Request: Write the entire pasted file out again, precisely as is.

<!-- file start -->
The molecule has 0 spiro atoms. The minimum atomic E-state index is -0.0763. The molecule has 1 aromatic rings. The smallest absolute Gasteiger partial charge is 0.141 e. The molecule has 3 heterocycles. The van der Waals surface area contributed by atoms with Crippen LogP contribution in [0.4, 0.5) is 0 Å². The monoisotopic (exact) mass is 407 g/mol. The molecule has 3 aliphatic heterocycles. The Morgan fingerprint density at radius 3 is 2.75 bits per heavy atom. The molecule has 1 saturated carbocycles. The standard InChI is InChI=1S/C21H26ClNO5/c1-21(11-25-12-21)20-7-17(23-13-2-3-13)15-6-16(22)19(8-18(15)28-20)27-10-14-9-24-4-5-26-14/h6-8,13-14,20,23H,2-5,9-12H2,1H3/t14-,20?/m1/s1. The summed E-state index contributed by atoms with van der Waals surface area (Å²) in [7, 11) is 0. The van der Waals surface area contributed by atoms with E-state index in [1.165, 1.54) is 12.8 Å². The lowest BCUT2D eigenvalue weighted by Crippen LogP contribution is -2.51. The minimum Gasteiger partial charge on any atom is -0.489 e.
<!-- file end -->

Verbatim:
The molecule has 0 spiro atoms. The minimum atomic E-state index is -0.0763. The molecule has 1 aromatic rings. The smallest absolute Gasteiger partial charge is 0.141 e. The molecule has 3 heterocycles. The van der Waals surface area contributed by atoms with Crippen LogP contribution in [0.4, 0.5) is 0 Å². The monoisotopic (exact) mass is 407 g/mol. The molecule has 3 aliphatic heterocycles. The Morgan fingerprint density at radius 3 is 2.75 bits per heavy atom. The molecule has 1 saturated carbocycles. The standard InChI is InChI=1S/C21H26ClNO5/c1-21(11-25-12-21)20-7-17(23-13-2-3-13)15-6-16(22)19(8-18(15)28-20)27-10-14-9-24-4-5-26-14/h6-8,13-14,20,23H,2-5,9-12H2,1H3/t14-,20?/m1/s1. The summed E-state index contributed by atoms with van der Waals surface area (Å²) in [7, 11) is 0. The van der Waals surface area contributed by atoms with E-state index in [1.165, 1.54) is 12.8 Å². The lowest BCUT2D eigenvalue weighted by Crippen LogP contribution is -2.51. The minimum Gasteiger partial charge on any atom is -0.489 e.